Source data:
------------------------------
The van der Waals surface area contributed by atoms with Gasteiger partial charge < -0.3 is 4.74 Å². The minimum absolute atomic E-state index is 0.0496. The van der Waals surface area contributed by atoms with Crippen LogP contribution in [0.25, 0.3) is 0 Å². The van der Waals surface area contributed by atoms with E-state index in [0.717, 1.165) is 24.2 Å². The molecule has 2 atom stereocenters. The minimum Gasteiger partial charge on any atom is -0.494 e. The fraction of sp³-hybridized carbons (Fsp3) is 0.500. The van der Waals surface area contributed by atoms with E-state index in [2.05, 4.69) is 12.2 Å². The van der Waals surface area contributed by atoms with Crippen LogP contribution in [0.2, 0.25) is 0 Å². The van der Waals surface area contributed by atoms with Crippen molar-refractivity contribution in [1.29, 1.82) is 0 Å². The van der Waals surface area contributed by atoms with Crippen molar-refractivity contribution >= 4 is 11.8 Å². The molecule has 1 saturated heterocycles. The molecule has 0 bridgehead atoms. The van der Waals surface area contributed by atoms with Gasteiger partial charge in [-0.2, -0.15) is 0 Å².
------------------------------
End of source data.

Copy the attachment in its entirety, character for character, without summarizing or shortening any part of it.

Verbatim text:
The van der Waals surface area contributed by atoms with Gasteiger partial charge < -0.3 is 4.74 Å². The minimum absolute atomic E-state index is 0.0496. The van der Waals surface area contributed by atoms with Crippen LogP contribution in [0.25, 0.3) is 0 Å². The van der Waals surface area contributed by atoms with E-state index in [0.717, 1.165) is 24.2 Å². The molecule has 2 atom stereocenters. The minimum Gasteiger partial charge on any atom is -0.494 e. The fraction of sp³-hybridized carbons (Fsp3) is 0.500. The van der Waals surface area contributed by atoms with E-state index in [2.05, 4.69) is 12.2 Å². The van der Waals surface area contributed by atoms with Crippen LogP contribution in [0.2, 0.25) is 0 Å². The van der Waals surface area contributed by atoms with Crippen molar-refractivity contribution in [1.29, 1.82) is 0 Å². The van der Waals surface area contributed by atoms with Crippen molar-refractivity contribution >= 4 is 11.8 Å². The molecule has 1 saturated heterocycles. The molecule has 0 bridgehead atoms. The van der Waals surface area contributed by atoms with Gasteiger partial charge in [-0.2, -0.15) is 0 Å².